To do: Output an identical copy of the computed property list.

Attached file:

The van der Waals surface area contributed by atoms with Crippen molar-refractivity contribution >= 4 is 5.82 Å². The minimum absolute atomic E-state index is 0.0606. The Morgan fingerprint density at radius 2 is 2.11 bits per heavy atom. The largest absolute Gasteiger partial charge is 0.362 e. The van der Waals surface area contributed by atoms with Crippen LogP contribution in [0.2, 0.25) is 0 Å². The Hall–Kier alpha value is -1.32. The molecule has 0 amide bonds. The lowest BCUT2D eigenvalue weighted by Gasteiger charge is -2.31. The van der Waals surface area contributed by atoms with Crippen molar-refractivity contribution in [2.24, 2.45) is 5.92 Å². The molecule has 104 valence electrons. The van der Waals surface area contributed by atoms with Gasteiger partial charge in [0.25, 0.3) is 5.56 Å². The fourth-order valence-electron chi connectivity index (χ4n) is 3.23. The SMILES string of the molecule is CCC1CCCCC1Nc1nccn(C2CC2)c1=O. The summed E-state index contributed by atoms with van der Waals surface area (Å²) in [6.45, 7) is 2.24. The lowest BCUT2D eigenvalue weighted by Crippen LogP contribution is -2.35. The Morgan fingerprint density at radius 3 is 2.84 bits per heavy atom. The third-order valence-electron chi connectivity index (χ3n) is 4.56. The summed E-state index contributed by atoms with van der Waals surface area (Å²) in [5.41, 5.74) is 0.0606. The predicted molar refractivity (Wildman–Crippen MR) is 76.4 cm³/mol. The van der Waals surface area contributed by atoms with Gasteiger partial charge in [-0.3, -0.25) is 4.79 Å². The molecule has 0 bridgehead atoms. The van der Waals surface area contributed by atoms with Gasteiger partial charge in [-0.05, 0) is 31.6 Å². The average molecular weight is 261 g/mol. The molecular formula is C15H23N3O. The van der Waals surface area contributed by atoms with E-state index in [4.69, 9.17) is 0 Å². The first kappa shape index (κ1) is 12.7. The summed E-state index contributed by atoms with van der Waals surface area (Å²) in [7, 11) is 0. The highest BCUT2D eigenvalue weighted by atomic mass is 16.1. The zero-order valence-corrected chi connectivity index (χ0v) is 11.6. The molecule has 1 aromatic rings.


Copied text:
The van der Waals surface area contributed by atoms with Crippen molar-refractivity contribution >= 4 is 5.82 Å². The minimum absolute atomic E-state index is 0.0606. The Morgan fingerprint density at radius 2 is 2.11 bits per heavy atom. The largest absolute Gasteiger partial charge is 0.362 e. The van der Waals surface area contributed by atoms with Crippen LogP contribution in [0.2, 0.25) is 0 Å². The Hall–Kier alpha value is -1.32. The molecule has 0 amide bonds. The lowest BCUT2D eigenvalue weighted by Gasteiger charge is -2.31. The van der Waals surface area contributed by atoms with Crippen molar-refractivity contribution in [2.24, 2.45) is 5.92 Å². The molecule has 104 valence electrons. The van der Waals surface area contributed by atoms with Gasteiger partial charge in [0.25, 0.3) is 5.56 Å². The fourth-order valence-electron chi connectivity index (χ4n) is 3.23. The SMILES string of the molecule is CCC1CCCCC1Nc1nccn(C2CC2)c1=O. The summed E-state index contributed by atoms with van der Waals surface area (Å²) in [6.45, 7) is 2.24. The lowest BCUT2D eigenvalue weighted by Crippen LogP contribution is -2.35. The Morgan fingerprint density at radius 3 is 2.84 bits per heavy atom. The third-order valence-electron chi connectivity index (χ3n) is 4.56. The summed E-state index contributed by atoms with van der Waals surface area (Å²) in [5.41, 5.74) is 0.0606. The predicted molar refractivity (Wildman–Crippen MR) is 76.4 cm³/mol. The van der Waals surface area contributed by atoms with Gasteiger partial charge in [-0.3, -0.25) is 4.79 Å². The molecule has 0 bridgehead atoms. The van der Waals surface area contributed by atoms with Gasteiger partial charge in [-0.05, 0) is 31.6 Å². The average molecular weight is 261 g/mol. The molecular formula is C15H23N3O. The van der Waals surface area contributed by atoms with E-state index in [4.69, 9.17) is 0 Å². The first kappa shape index (κ1) is 12.7. The summed E-state index contributed by atoms with van der Waals surface area (Å²) in [7, 11) is 0. The highest BCUT2D eigenvalue weighted by atomic mass is 16.1. The zero-order valence-corrected chi connectivity index (χ0v) is 11.6. The molecule has 1 aromatic rings.